Pacific spiny lobster (Panulirus interruptus) is the finest dinning experience a seafood lover can have. And venturing forth into the underwater realm to hand-catch your own lobster dinner can be one of the most fun experiences a diving enthusiast can have. It’s time to gear up lobster lovers! Lobster season is upon us.

While diving for lobster is relatively simple, it does take some knowledge for success.

First and foremost, be aware of the California Fish and Game regulations so as to not run afoul of the law. Lobster season begins for sport divers the Saturday before the first Wednesday in October. For 2006 that day is Saturday, September 30. Next, the minimum size is 3.25″ in a straight line across the top of the caripace (see diagram). You must carry a measuring device with you in and measure them in the water. The limit is seven lobster per day and you must have a valid California fishing license. For sport divers, lobster can be taken only by hand. No spears, hooks or any other devices can be used. And finally, know and respect preserves.


Lobsters like just about any rocky environment that gives them adequate cover in the day time. During daylight hours they will cower under ledges, in small caves and in deep crevices. Breakwaters are ideal habitats, but almost any rocky reef with boulders will do.

Primarily a temperate water species they are primarily found in Southern California. Consistently good locations for lobster hunting include Talcott Shoal at Santa Rosa Island, Santa Barbara Island, most of Catalina Island, San Nicolas Island, Cortes Bank, Palos Verdes, and Point Loma. Other more carefully guarded “secret” spots include locations off Orange County, select artificial reefs and older wrecks.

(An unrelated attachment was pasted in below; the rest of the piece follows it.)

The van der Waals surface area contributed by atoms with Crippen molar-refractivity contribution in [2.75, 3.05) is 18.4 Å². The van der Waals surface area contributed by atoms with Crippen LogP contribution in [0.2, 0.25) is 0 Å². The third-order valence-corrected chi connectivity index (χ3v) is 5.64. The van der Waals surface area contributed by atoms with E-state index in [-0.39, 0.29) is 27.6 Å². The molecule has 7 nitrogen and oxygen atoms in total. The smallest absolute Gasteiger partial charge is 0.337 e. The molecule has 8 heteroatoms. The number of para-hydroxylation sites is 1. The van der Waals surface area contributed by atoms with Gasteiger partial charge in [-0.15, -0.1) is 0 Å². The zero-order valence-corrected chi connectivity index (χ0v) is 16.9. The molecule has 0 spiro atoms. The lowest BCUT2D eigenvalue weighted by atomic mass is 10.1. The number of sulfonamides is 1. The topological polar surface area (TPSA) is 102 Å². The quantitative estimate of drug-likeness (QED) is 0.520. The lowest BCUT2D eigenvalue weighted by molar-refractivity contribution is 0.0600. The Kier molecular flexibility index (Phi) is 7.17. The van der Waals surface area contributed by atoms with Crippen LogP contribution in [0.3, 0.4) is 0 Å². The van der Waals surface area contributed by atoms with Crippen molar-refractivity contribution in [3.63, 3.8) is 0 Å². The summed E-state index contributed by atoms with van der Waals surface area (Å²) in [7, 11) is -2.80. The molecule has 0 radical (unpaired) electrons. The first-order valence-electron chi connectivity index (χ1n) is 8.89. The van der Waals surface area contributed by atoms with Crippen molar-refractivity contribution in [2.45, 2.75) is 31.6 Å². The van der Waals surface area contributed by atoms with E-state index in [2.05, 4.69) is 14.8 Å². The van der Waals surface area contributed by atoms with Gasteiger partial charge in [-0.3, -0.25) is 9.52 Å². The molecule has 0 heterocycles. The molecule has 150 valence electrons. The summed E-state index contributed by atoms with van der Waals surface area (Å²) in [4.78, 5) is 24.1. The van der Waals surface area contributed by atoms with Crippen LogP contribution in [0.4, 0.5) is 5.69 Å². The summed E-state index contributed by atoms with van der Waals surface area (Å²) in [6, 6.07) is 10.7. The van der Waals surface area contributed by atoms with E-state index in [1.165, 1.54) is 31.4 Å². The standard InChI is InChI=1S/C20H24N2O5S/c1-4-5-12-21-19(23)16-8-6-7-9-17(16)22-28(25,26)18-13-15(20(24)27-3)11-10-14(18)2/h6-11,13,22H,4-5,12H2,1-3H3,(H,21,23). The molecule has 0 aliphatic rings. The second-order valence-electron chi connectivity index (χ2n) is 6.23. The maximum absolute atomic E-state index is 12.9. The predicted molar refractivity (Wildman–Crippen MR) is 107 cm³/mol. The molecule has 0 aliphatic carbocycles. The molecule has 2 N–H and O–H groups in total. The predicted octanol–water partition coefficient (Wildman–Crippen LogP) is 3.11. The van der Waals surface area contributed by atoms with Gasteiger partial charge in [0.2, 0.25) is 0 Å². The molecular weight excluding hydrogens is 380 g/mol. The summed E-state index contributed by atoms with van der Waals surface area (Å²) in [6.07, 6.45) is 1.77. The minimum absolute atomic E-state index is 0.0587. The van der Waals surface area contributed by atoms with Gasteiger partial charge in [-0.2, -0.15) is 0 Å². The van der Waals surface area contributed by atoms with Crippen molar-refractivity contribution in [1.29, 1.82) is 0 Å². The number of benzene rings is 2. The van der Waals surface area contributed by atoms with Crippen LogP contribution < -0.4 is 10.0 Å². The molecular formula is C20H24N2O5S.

The best lobster hunters are the ones that cover as much bottom as possible in a dive. The more reef you see, the more likely you are to see lobster. Cover a lot of ground.


Lobster are nocturnal. They venture forth from their lairs only under the cover of darkness. While it is possible to capture lobster during the day by pulling them from the holes and overhangs, you stand the best chance of gathering several “bugs” while night diving. If you have never been night diving, not to fear—it is not that difficult but does require some training. Get into a night diving course as soon as possible to maximize your success as a lobster hunter.


While night diving, it is not unusual to see lobster out in the open. As you swoop down on your quarry, move as quickly as possible aiming for the mid section of the creature. Don’t go for the grab but rather go for the pin. Pin your lobster catch to the bottom, then wrap your fingers around the lobster. The fraction of a second it takes to “grab” a lobster as opposed to pinning is enough for them to flip their tail and swim away.


During the day, and often during the night, lobster will be backed into their favorite hole, usually with several friends. Getting your hands on a lobster in a hole, and then successfully extracting them from that hole is an art form in of itself.

First and foremost, don’t hesitate. Once the lobster is spotted, move in as quickly as possible. Lobsters swim backwards so their first reaction is to back deep into their hole, usually far from reach. If you get ahold of antennae you don’t have them. The antennae will simply break off in your hands. The base of the antennae, however, is a good grip although further back is preferred. At this point odds are the lobster will “lock up,” pushing its legs up so that its back will wedge into the crevice making it nearly impossible to remove. If you have a good grip, give the lobster a good shake and it will slide right out.

One point of caution: lobsters and moray eels will frequently roommate in the same hole. Before thrusting your hand in a hole after a lobster make sure you are not angering a moray.


To bag a lobster always shove it in tail first. Remember, lobsters swim backwards!


While California spiny lobster do not have large claws they are, well, spiny. You’ll need good sturdy gloves.

When night diving, go for the largest most powerful light you can find. And don’t forget a reliable backup light and a good diver locator light.

You’ll need a bag for all those bugs. Get one with a large mouth, fabric at the top, mess at the bottom.